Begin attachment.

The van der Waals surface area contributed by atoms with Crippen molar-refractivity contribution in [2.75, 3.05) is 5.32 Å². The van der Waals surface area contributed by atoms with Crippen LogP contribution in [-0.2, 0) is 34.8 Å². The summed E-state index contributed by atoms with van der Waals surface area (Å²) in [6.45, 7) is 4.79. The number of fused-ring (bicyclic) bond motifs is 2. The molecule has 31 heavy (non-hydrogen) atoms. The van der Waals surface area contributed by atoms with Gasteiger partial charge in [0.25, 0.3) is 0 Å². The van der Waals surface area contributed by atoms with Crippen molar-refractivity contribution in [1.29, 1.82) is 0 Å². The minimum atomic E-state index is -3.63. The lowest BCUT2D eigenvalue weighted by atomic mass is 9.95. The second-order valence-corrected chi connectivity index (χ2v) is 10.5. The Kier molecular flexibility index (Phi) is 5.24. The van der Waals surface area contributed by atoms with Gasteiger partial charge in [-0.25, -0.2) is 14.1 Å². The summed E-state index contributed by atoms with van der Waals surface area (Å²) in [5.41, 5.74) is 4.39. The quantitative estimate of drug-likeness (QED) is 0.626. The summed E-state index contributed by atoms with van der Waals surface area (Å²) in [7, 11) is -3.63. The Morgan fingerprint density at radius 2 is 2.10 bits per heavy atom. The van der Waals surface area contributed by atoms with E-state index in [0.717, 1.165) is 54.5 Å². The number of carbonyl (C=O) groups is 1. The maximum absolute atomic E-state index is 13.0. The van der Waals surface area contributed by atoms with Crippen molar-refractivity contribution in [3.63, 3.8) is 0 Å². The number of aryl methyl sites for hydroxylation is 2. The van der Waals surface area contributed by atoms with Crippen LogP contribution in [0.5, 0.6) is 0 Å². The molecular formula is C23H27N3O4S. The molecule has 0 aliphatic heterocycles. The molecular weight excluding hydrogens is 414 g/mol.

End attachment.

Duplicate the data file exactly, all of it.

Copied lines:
The van der Waals surface area contributed by atoms with Crippen molar-refractivity contribution in [2.75, 3.05) is 5.32 Å². The van der Waals surface area contributed by atoms with Crippen LogP contribution in [-0.2, 0) is 34.8 Å². The summed E-state index contributed by atoms with van der Waals surface area (Å²) in [6.45, 7) is 4.79. The number of fused-ring (bicyclic) bond motifs is 2. The molecule has 31 heavy (non-hydrogen) atoms. The van der Waals surface area contributed by atoms with Gasteiger partial charge in [0.25, 0.3) is 0 Å². The van der Waals surface area contributed by atoms with Crippen molar-refractivity contribution in [1.29, 1.82) is 0 Å². The minimum atomic E-state index is -3.63. The lowest BCUT2D eigenvalue weighted by atomic mass is 9.95. The second-order valence-corrected chi connectivity index (χ2v) is 10.5. The Kier molecular flexibility index (Phi) is 5.24. The van der Waals surface area contributed by atoms with Gasteiger partial charge in [-0.25, -0.2) is 14.1 Å². The summed E-state index contributed by atoms with van der Waals surface area (Å²) in [5.41, 5.74) is 4.39. The quantitative estimate of drug-likeness (QED) is 0.626. The summed E-state index contributed by atoms with van der Waals surface area (Å²) in [7, 11) is -3.63. The Morgan fingerprint density at radius 2 is 2.10 bits per heavy atom. The van der Waals surface area contributed by atoms with E-state index in [0.717, 1.165) is 54.5 Å². The number of carbonyl (C=O) groups is 1. The maximum absolute atomic E-state index is 13.0. The van der Waals surface area contributed by atoms with Crippen molar-refractivity contribution in [3.63, 3.8) is 0 Å². The number of aryl methyl sites for hydroxylation is 2. The van der Waals surface area contributed by atoms with Crippen LogP contribution in [0.5, 0.6) is 0 Å². The molecular formula is C23H27N3O4S. The molecule has 0 aliphatic heterocycles. The molecular weight excluding hydrogens is 414 g/mol.